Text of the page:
Doors and Windows May Be Vulnerable to Cold, Humidity, and More
Winter has come, a bit behind schedule but here at last. Snowball fights, ice skating, and hot chocolate are great, but the cold weather brings both good and bad to the city—and it has an undeniable effect on people’s windows and doors. From swelling and warping to condensation and drafts, here are some of the most common ways in which the winter weather affects doors and windows:
Shrinking, Warping, and Bowing
For certain materials—especially wood—both temperature and humidity can wreak havoc upon their structural integrity. Wooden window frames, doors, and door frames can shrink in extreme cold, and in extreme humidity (or lack thereof) they can begin to warp or bow unfavourably. For this reason, wood must be frequently treated with paint or sealer. PVC and aluminum windows do not experience the same degree of distortion, making them more popular choices today than wood.
The main reason why weather stripping must be frequently replaced is that ice tends to form in the open spaces between doors and windows and the frames they are installed in. When warm, moisture-rich air escapes through these small openings, it freezes on contact with the cold outside air. This can make it difficult to open a window without cracking the weather stripping, which in turn will increase the buildup of ice. This can also make doors difficult to open and close.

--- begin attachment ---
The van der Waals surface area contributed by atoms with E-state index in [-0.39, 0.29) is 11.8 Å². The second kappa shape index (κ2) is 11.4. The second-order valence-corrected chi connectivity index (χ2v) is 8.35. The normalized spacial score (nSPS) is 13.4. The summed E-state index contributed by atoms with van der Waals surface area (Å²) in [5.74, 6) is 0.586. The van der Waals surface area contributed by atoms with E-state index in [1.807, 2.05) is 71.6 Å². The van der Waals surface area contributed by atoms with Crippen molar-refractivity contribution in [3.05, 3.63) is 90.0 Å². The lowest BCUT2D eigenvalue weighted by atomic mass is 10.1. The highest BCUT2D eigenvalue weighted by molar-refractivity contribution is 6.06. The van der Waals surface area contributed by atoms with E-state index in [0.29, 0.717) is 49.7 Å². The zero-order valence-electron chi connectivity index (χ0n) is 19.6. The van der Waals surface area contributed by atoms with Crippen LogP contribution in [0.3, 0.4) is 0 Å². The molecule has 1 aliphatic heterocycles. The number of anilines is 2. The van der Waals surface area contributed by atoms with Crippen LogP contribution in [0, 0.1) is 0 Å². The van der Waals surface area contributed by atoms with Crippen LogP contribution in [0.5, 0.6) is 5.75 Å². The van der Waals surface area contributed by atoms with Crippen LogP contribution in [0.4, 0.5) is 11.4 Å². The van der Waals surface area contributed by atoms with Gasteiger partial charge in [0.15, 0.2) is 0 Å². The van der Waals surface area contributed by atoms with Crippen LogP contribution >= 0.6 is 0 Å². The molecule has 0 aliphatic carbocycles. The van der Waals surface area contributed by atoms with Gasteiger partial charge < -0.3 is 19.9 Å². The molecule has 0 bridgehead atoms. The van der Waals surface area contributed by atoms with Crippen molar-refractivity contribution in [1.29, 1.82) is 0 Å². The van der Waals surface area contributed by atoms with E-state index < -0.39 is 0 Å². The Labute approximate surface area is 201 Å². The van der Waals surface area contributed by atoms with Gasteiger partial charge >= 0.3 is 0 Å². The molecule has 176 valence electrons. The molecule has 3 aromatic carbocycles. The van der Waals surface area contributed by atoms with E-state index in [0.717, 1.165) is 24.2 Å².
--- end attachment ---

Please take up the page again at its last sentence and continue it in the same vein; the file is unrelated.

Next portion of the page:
Doors and windows include latches, handles, hinges, and other mechanisms that make them work—and these can become damaged or jammed by ice or cold-weather stress. Casement and awning windows are particularly vulnerable as they require a more complex opening mechanism than their sliding counterparts.
This is a tricky thing because condensation is not always as bad as it appears to be. In fact, condensation on your window glazing during the winter is often a sign that your windows have a good level of energy efficiency. It occurs because the warm and humid air in your home is unable to escape through your windows, which is exactly what you want from a good window. To reduce the appearance of condensation, just simply reduce the humidity in your home with a dehumidifier, by using your bathroom’s exhaust fan when taking a shower, and by properly venting your home. If you find condensation developing between the panes of a double- or triple-glazed window, then you likely have a leak in the window, and should seek repair.
Windows and doors that are old, poorly fitted, or poorly insulated are a major cause of drafts in most homes. Installing weather stripping can help, but it many cases a new door or window may be absolutely necessary.